Ted Ross, CIO for the City of Los Angeles, recognizes 5G’s relevance in the autonomous vehicle conversation. As Ross looks to the future for North America’s most traffic-congested city, traffic signals may no longer be necessary when everything is autonomous. “It changes the way cities are organized,” he said. “You can imagine with ultra-low latency we’ll have the ability to send a communication that in a fraction of a second gets to the autonomous vehicle to tell it pedestrians are now in the street. It means you can have real-time decision making.”
Using the 5G network, your vehicle could even see things hidden from view.
The concept of “Network Slicing” and why it’s important
In order to improve the experience for both consumers and enterprises, a technique called slicing has been introduced. Slicing uses a set of attributes for specific types of traffic unique to 5G. Unlike 4G, Bureau explained, which treats all data the same way. Slicing allows portions of the network to be carved out to support the intended use, whether it is in the best effort or ultra-reliable category.
With 5G network slicing, Bureau put forward three prominent examples.
Consumer best effort
In the consumer slice, data such as video streaming, web browsing, and non-realtime data will use enhanced mobile broadband in a best effort scenario.
For public safety, packet-switched voice, data, and video traffic with high priority falls under this slice. “High-quality VR, for example, will require specific throughput and latency and you need the data to be secure,” Bureau said.
The machine-to-machine (M2M) IoT slice is reserved for communication between machine and machine, IoT services or apps that require high latency, extended coverage, and low bandwidth. Access to the Internet needs to be managed differently here.
It’s important to note, Bureau added, that our smartphones will be able to access different slices depending upon the application. “A police worker on break watching a YouTube video wouldn’t be using the public safety slice, but when he or she is using an application pertaining to public safety that slice would be utilized.”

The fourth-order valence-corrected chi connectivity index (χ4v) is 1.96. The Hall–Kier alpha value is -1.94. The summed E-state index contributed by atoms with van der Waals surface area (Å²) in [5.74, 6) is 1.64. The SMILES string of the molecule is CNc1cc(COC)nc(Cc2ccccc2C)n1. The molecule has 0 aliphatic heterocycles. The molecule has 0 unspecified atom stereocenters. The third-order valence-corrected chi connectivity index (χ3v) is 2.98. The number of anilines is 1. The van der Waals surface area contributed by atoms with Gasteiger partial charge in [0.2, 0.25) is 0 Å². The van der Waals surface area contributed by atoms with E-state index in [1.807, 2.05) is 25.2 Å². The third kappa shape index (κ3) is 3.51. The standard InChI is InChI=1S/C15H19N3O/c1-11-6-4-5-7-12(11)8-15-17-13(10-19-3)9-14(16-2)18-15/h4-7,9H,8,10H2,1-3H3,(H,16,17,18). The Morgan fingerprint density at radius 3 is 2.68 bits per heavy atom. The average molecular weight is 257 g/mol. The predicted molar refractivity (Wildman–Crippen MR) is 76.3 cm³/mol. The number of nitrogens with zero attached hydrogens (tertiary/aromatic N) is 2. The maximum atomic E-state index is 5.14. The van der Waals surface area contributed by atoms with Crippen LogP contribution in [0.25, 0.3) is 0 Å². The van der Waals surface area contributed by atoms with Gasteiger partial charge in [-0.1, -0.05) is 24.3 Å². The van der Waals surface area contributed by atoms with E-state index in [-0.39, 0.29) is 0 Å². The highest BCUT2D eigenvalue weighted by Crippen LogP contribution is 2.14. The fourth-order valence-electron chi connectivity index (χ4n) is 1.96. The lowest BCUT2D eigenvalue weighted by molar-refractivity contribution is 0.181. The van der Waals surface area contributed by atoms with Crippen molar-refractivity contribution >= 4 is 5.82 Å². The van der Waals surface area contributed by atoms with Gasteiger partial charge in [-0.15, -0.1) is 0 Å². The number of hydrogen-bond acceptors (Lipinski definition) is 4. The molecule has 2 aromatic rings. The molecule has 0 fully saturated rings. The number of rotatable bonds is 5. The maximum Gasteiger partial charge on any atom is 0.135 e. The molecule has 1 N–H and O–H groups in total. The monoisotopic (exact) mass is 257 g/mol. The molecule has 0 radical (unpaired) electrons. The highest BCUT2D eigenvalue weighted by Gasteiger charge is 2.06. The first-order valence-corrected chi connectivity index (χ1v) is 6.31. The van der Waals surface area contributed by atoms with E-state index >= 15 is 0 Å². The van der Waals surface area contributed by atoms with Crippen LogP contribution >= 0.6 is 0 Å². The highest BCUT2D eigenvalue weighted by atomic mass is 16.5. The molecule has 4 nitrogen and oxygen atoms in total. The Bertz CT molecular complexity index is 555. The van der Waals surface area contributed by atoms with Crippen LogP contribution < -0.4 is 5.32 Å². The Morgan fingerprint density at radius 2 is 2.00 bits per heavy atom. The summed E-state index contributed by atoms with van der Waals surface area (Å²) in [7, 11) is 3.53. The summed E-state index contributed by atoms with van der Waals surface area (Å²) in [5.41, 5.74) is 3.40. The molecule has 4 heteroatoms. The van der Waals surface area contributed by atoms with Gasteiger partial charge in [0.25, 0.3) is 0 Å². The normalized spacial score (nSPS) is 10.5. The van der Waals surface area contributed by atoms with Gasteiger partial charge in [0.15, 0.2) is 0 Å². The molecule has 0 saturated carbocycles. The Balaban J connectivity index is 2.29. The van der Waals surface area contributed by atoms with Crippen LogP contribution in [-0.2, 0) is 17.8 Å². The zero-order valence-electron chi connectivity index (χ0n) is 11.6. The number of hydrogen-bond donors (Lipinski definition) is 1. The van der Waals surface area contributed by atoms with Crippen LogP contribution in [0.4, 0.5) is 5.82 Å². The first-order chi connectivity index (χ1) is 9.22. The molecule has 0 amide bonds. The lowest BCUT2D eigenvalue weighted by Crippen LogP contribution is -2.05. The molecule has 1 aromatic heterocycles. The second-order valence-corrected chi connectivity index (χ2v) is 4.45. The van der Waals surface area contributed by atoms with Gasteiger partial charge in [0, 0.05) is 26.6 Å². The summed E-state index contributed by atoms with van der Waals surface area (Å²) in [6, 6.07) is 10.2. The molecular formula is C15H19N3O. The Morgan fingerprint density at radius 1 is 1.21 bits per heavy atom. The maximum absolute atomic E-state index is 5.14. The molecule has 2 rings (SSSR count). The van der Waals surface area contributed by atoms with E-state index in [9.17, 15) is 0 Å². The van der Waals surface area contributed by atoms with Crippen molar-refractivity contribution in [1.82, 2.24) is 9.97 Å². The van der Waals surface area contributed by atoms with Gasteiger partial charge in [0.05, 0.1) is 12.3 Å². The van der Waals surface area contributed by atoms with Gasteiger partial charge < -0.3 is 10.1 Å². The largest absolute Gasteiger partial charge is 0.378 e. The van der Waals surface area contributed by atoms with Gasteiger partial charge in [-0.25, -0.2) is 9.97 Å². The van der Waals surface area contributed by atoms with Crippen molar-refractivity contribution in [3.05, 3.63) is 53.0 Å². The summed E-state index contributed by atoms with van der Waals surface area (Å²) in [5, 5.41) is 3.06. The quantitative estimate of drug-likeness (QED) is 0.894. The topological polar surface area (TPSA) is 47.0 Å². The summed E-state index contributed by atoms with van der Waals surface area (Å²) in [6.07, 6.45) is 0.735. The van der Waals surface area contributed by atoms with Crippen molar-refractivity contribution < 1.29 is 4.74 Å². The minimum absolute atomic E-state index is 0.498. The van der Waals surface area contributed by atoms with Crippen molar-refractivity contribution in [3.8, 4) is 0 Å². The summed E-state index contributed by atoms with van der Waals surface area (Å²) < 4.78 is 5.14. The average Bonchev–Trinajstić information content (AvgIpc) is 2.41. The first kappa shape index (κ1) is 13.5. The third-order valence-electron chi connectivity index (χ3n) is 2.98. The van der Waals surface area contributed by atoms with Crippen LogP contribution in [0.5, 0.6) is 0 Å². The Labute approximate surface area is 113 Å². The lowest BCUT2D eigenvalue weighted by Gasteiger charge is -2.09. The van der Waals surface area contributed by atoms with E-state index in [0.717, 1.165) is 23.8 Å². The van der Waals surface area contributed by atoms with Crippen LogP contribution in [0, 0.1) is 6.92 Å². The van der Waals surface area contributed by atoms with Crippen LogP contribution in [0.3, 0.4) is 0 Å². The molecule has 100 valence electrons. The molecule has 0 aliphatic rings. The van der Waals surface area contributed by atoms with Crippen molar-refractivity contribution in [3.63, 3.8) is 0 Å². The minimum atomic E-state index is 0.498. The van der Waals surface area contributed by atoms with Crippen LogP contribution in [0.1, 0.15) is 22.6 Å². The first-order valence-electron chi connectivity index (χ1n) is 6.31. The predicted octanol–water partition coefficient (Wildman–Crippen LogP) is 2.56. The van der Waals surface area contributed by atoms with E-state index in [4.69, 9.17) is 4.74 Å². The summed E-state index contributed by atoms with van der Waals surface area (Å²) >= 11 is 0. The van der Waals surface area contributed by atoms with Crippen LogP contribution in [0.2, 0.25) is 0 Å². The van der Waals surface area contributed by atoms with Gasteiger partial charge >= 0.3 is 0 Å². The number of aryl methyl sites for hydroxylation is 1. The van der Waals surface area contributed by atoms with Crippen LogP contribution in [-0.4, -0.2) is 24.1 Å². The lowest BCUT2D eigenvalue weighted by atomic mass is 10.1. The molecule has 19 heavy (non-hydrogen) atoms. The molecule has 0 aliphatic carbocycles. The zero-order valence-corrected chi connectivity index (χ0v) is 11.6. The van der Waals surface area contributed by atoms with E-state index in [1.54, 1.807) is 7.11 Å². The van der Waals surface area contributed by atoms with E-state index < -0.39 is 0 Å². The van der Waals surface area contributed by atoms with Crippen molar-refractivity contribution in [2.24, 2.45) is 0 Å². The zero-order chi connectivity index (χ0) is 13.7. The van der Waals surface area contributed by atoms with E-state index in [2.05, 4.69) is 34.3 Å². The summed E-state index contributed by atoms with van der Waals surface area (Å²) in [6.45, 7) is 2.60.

A case of three spectrums
Another crucial aspect of wireless network operators is the spectrum. These frequency channels are resources that are used to carry data between the antennae and your smartphone.
Three distinct spectrums are part of the strategy to serve Canada’s diverse topography.
The 3.5 GHz spectrum covers urban and suburban areas and runs on speeds of about 2 Gbps.
mmWave covers dense urban areas (think downtown in a large city) and can accommodate dense speeds and capacities with speeds of about 8 Gbps.
The 600 MHz spectrum covers rural areas and runs at 200 Mbps.
Despite the faster speeds of the higher bands, information cannot be carried very far, so many more cells must be set up in the future, said Bureau, noting that he is optimistic that it will get done. “Canada is now the second fastest country in the world in mobile networks,” he said. “I expect this excellence to carry over.”
5G adoption in the US and Canada
Currently, the US is leading 5G adoption, with Verizon and AT&T already launching initiatives such as WTTx and mobile hotspots. In 2019, there are early devices, but Bureau estimates the global adoption to occur in 2020 with the mass availability of 5G smartphones. At that time, network availability, device capability, and global adoption will converge to support a live ecosystem.
“In Canada, we need spectrum to launch 5G, so it’s quite possible we will have a few launches in 2020, and I expect in 2021 we will have a very large deployment of 5G,” Bureau said.
Technology has already changed our lives in profound ways in just the last ten years. 5G wireless infrastructure promises a world more connected than ever before.
So the question is, are you ready?